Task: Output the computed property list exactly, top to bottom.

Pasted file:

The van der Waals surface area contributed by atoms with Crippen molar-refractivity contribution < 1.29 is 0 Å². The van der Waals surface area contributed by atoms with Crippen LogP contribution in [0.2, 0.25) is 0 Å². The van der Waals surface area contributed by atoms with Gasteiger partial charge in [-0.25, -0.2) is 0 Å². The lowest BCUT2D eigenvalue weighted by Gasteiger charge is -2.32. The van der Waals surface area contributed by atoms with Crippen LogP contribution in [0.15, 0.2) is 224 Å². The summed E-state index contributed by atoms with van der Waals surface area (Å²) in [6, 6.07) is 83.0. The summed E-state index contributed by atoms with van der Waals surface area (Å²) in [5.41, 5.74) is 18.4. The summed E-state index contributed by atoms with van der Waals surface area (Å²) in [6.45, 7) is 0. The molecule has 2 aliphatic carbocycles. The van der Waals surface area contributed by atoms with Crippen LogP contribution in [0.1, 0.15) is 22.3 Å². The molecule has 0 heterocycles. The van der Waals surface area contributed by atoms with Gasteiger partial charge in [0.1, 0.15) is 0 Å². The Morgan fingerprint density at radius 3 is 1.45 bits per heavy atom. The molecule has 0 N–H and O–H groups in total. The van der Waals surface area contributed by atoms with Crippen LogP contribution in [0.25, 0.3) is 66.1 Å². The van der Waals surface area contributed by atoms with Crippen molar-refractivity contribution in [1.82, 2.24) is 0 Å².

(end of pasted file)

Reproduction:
The van der Waals surface area contributed by atoms with Crippen molar-refractivity contribution < 1.29 is 0 Å². The van der Waals surface area contributed by atoms with Crippen LogP contribution in [0.2, 0.25) is 0 Å². The van der Waals surface area contributed by atoms with Gasteiger partial charge in [-0.25, -0.2) is 0 Å². The lowest BCUT2D eigenvalue weighted by Gasteiger charge is -2.32. The van der Waals surface area contributed by atoms with Crippen LogP contribution in [0.15, 0.2) is 224 Å². The summed E-state index contributed by atoms with van der Waals surface area (Å²) in [6, 6.07) is 83.0. The summed E-state index contributed by atoms with van der Waals surface area (Å²) in [5.41, 5.74) is 18.4. The summed E-state index contributed by atoms with van der Waals surface area (Å²) in [6.45, 7) is 0. The molecule has 2 aliphatic carbocycles. The van der Waals surface area contributed by atoms with Crippen LogP contribution in [0.1, 0.15) is 22.3 Å². The molecule has 0 heterocycles. The van der Waals surface area contributed by atoms with Gasteiger partial charge in [0.1, 0.15) is 0 Å². The Morgan fingerprint density at radius 3 is 1.45 bits per heavy atom. The molecule has 0 N–H and O–H groups in total. The van der Waals surface area contributed by atoms with Crippen LogP contribution in [0.25, 0.3) is 66.1 Å². The van der Waals surface area contributed by atoms with Crippen molar-refractivity contribution in [1.82, 2.24) is 0 Å².